I know not everyone feels this way. But obviously, some, in fact many, do. So consider the impression you will leave on at least some of your guests. You are going to a lot of trouble and expense, I assume, to make a lovely invitation -- so why risk doing anything that might make it say not "love and romance" but "gimme"?

    Bookmark   June 8, 2006 at 3:52PM
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Thank you all for your thoughtful, helpful replies! I am very glad I asked.

    Bookmark   June 11, 2006 at 11:27AM
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Hi Daniela,
Just married myself on April 15th, we had read several magazines where it had stated that it was ok to include a website for the purpose of responding to the invitation. At the bottom of the response section we included, "You may also wish to respond via our wedding website at..." Everyone loved this saying they appreciated having all the wedding details at their fingertips. It included how we met, how we got engaged, wedding day details, reception details, information on the bridal party, as well as registry info. I am now in the process of posting our wedding photos on the same site since everyone has the website address and can view the wedding whether they attended or were unable to. So, my opinion, from what we read, it's a new season and now perfectly ok to include website information in the response portion of your invitation.

    Bookmark   June 12, 2006 at 7:25AM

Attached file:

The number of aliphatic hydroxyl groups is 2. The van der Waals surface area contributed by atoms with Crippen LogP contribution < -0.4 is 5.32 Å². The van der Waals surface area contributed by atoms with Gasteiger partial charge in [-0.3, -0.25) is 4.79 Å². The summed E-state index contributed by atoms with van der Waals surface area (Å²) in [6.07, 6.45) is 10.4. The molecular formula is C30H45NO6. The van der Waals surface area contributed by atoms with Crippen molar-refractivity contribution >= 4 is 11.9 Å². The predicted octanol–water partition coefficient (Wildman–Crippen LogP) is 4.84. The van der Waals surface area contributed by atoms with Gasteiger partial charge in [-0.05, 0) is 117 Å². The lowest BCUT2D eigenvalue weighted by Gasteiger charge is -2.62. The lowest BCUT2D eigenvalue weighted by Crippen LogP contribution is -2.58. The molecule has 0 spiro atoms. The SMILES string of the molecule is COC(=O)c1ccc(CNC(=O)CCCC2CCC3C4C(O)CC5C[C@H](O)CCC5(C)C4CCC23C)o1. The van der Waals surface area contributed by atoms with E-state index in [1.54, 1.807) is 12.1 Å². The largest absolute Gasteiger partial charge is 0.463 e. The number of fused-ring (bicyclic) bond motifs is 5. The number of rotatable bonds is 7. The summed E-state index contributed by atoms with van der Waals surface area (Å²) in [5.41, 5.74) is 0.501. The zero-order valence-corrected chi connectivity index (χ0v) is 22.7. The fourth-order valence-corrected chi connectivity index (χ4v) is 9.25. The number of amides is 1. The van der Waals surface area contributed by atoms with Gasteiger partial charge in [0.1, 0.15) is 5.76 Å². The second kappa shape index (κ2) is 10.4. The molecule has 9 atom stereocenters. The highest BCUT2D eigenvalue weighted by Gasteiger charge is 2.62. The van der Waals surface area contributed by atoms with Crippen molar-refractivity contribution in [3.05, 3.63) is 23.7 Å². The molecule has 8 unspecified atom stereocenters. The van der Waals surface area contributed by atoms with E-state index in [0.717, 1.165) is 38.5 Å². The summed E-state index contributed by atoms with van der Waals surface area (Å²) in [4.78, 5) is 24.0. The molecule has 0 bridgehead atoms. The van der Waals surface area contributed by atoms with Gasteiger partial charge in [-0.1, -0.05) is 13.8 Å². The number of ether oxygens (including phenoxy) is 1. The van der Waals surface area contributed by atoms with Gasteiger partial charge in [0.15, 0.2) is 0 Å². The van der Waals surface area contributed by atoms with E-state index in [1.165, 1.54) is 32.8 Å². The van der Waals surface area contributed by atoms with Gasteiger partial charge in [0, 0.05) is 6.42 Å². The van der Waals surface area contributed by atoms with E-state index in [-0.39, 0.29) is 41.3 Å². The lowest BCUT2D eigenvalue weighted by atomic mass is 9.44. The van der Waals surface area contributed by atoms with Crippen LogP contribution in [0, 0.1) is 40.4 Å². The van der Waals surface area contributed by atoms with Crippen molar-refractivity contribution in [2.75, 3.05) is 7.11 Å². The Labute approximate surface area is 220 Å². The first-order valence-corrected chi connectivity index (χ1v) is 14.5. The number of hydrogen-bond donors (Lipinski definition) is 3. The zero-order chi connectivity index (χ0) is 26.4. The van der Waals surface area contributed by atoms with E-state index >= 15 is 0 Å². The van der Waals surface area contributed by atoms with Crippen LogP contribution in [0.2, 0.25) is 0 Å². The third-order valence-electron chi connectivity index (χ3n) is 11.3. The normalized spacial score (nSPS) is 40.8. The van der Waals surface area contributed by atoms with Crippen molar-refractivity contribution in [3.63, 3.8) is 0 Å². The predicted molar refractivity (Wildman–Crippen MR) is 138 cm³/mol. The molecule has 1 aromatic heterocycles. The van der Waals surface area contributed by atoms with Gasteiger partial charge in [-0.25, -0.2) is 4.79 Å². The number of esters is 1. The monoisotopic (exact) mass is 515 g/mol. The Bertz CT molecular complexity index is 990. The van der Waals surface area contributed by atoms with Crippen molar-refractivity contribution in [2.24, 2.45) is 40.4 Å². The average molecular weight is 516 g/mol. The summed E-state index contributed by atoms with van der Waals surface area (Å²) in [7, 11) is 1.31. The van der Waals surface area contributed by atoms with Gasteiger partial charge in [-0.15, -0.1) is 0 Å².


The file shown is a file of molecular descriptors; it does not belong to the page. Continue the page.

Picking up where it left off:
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congratulations, newmrs!

I would caution people not to turn to wedding magazines for advice on these matters. Like vendors and stores, they are in business to make money. They have an incentive to give "advice" that will benefit their advertisers. Like the stores that tell you that it's fine to include registry information right in with your invitations, magazines don't care if you look pushy or greedy. Just because you read it in some bridal mags doesn't make it "perfectly ok," andcertainly not with every one of your invitees. Note that two of the five people who responded to the OP's post said that they would not include registry info on the web site, and two more said to make sure that it isn't prominent (and they didn't say that they would do it themselves), and all four of those said not to put the URL on the invitation itself. I'll say it yet again -- you can't send them all clippings from the magazines to prove that they aren't allowed to feel that way, because it's "perfectly ok."

    Bookmark   June 12, 2006 at 8:24PM
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well, I work in the magazine industry, and I can tell you, NO editor I have ever worked with would tell a bride is was OK to put registry info in the invite. The editors would rely on etiquette experts for etiquette info, not advertisers.

A wedding magazine will include info how what to register for, in order to create an environment advertisers want to be in, but they're not going to go against every etiquette expert in order to make their advertisers happy.

Note the qualifier " ok to include a website for the purpose of responding to the invitation"

    Bookmark   June 13, 2006 at 10:17AM
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Etiquette aside, if it can be put aside, I'm in favor of anything that gets people to respond, and quickly. We live in an electronic age and if guests want to use those means to RSVP, why put barriers in the way? We must have called 50 people to see if they were coming or not, so we could tell the caterer - and of course we had to chat with each of them - took forever.

    Bookmark   June 20, 2006 at 1:08PM